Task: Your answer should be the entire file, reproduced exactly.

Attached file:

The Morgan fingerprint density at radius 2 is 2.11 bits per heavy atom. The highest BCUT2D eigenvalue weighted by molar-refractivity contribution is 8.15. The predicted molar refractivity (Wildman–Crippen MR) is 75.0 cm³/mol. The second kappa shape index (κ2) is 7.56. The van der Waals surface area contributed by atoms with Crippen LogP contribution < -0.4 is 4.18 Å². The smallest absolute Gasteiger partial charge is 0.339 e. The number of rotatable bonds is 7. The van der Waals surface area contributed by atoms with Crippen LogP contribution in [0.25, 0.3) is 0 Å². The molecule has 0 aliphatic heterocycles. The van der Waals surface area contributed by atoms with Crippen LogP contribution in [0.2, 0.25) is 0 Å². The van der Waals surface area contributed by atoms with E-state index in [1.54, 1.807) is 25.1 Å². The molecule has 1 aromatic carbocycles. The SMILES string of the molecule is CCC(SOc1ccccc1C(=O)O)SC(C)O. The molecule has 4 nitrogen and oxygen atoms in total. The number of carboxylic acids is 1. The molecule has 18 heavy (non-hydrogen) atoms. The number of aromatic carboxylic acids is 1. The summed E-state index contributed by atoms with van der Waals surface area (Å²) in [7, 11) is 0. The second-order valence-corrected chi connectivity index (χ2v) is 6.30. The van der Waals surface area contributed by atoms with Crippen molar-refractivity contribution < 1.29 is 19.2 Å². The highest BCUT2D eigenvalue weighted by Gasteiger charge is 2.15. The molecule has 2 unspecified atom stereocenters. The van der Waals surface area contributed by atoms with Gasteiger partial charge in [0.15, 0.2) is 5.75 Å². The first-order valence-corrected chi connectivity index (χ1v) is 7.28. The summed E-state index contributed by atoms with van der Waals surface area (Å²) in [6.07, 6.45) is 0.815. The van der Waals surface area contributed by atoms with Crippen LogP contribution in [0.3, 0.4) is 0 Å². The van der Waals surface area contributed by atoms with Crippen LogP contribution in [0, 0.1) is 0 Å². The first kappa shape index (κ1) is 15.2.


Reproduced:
The Morgan fingerprint density at radius 2 is 2.11 bits per heavy atom. The highest BCUT2D eigenvalue weighted by molar-refractivity contribution is 8.15. The predicted molar refractivity (Wildman–Crippen MR) is 75.0 cm³/mol. The second kappa shape index (κ2) is 7.56. The van der Waals surface area contributed by atoms with Crippen LogP contribution < -0.4 is 4.18 Å². The smallest absolute Gasteiger partial charge is 0.339 e. The number of rotatable bonds is 7. The van der Waals surface area contributed by atoms with Crippen LogP contribution in [0.25, 0.3) is 0 Å². The molecule has 0 aliphatic heterocycles. The van der Waals surface area contributed by atoms with Crippen LogP contribution in [0.2, 0.25) is 0 Å². The van der Waals surface area contributed by atoms with E-state index in [1.54, 1.807) is 25.1 Å². The molecule has 1 aromatic carbocycles. The SMILES string of the molecule is CCC(SOc1ccccc1C(=O)O)SC(C)O. The molecule has 4 nitrogen and oxygen atoms in total. The number of carboxylic acids is 1. The molecule has 18 heavy (non-hydrogen) atoms. The number of aromatic carboxylic acids is 1. The summed E-state index contributed by atoms with van der Waals surface area (Å²) in [7, 11) is 0. The second-order valence-corrected chi connectivity index (χ2v) is 6.30. The van der Waals surface area contributed by atoms with Crippen molar-refractivity contribution < 1.29 is 19.2 Å². The highest BCUT2D eigenvalue weighted by Gasteiger charge is 2.15. The molecule has 2 unspecified atom stereocenters. The van der Waals surface area contributed by atoms with Gasteiger partial charge in [0.15, 0.2) is 5.75 Å². The first-order valence-corrected chi connectivity index (χ1v) is 7.28. The summed E-state index contributed by atoms with van der Waals surface area (Å²) in [6.07, 6.45) is 0.815. The van der Waals surface area contributed by atoms with Crippen LogP contribution in [0.3, 0.4) is 0 Å². The van der Waals surface area contributed by atoms with Crippen LogP contribution in [0, 0.1) is 0 Å². The first kappa shape index (κ1) is 15.2.